And so I don’t know who he was. He said, “Well, I own this little channel called XYZ.” I said, “That’s not little, that’s a big channel.” He said, “Well, then that’s my channel. And I’m offering you to come, do what you want to do on the channel on prime time.”

Moby:  So he just kind of you were banging your head against the wall, in the end something … the combination of you putting it out there and just luck came …

Nabeel:  Luck, of course luck. Luck favors the brave. It only favors those who try. So I think it was luck. It was a lot of hard work too. And because I started designing the show in August of 2016 and we went on air on 1st of March 2017.

Moby:  So less than a year?

Nabeel:  Less than a year.

Moby:  From approval.

Nabeel:  Yeah, it’s only six months, because I worked my butt off. I mean, work day and night to build that show. And then I must mention my friends who came and joined me, who supported me. I want to mention my … Of course I want to mention Umar Saif who’s a star in our country. And having him on your side it’s always, always useful. And he was a major supporter, he became an advisor. Then Abbasi Suzi, your UT guy, you’re a UT guy, your Austenite.

Moby:  Yes.

Nabeel:  Abbasi Suzi became this person who said do it. Then another Austenite, a UT Austin guy, he’s name is [unclear 34:11] who also …

Moby:  All in Pakistan.

Nabeel:  All in Pakistan, yeah. So they came in as investors on the show. And the show got on air. We did a lot of marketing. It was nice seeing myself on billboards, it was like, “Wow.”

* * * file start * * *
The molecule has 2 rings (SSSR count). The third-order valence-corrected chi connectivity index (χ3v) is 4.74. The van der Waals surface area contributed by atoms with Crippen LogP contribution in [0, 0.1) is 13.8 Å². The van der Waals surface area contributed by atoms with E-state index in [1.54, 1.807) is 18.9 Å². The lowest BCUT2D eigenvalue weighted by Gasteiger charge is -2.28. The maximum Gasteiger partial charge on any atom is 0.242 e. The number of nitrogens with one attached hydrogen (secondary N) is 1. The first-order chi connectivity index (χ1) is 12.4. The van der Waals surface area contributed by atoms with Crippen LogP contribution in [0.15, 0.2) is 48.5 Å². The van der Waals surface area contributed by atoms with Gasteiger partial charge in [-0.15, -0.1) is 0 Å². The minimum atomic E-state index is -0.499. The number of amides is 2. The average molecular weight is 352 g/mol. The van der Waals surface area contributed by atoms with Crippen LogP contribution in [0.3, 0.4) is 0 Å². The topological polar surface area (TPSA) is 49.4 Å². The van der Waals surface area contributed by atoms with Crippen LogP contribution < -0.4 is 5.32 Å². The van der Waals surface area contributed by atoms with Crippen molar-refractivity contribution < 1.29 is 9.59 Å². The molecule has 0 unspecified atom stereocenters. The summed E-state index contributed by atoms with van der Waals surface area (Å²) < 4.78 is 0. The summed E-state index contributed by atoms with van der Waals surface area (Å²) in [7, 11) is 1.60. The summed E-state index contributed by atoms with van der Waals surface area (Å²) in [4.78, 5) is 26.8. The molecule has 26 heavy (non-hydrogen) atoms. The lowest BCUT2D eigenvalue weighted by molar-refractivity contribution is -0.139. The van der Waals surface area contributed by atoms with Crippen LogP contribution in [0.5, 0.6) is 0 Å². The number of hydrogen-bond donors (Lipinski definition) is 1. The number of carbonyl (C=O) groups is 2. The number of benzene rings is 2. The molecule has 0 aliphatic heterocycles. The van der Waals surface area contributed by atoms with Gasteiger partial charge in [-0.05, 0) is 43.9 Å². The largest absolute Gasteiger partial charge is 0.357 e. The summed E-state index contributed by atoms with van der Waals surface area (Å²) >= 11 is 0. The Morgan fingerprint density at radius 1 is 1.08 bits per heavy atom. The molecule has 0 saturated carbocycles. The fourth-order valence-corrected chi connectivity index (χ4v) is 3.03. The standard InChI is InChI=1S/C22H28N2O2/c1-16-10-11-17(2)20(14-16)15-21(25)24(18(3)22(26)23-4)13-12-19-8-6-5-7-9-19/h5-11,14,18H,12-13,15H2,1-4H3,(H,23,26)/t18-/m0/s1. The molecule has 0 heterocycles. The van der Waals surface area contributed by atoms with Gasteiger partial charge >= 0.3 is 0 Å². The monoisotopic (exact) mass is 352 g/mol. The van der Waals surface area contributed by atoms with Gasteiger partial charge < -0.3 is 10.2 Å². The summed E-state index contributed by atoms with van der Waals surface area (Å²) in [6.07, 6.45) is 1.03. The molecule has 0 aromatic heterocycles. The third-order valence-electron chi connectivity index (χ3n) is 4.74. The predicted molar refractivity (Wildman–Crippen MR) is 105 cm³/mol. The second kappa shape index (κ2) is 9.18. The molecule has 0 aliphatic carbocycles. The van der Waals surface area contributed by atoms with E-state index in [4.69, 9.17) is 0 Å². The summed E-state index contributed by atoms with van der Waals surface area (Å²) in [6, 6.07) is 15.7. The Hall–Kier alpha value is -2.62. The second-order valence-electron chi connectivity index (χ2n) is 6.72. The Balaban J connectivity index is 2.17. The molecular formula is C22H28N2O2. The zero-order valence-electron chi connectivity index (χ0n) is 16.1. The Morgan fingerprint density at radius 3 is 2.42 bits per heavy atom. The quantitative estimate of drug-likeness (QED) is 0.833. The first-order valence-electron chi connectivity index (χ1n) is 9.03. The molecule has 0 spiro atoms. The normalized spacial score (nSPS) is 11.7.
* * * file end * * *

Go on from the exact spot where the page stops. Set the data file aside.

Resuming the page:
Moby:  When you view it the first time.

Nabeel:  Well, I just stopped there, there was … Those were emotional moments in the initial beginning seeing myself. But the best part was when my daughter would come back from school and tell me, “Dad, I saw you on the streets, on billboards.” And that was very emotional.

And today she’s my biggest fan. She saw all the episodes live and also repeats. So she even knows which company … by the way she’s only eight years old. And she knows the companies, she knows what they do, so see the impact.

And there’s a reason why I’m mentioning my daughter, an eight-year old is watching a business show and knows what startups do in Pakistan. Knows what culture it does, know what Puteri does, knows what Mango Buzz does. An eight-year old.

Moby:  That’s you giving them access to stuff and ideas.

Nabeel:  See, this is the power of television. If you are able to get into people’s lives through television, and mashallah with this show called Idea Croron Ka, which is the Urdu name for a million-dollar idea. We have changed things. There’s a social change. I get [unclear 35:35] and sweets and [unclear] from mothers of young boys from Multan and Sialkot and Jhelum in other small cities.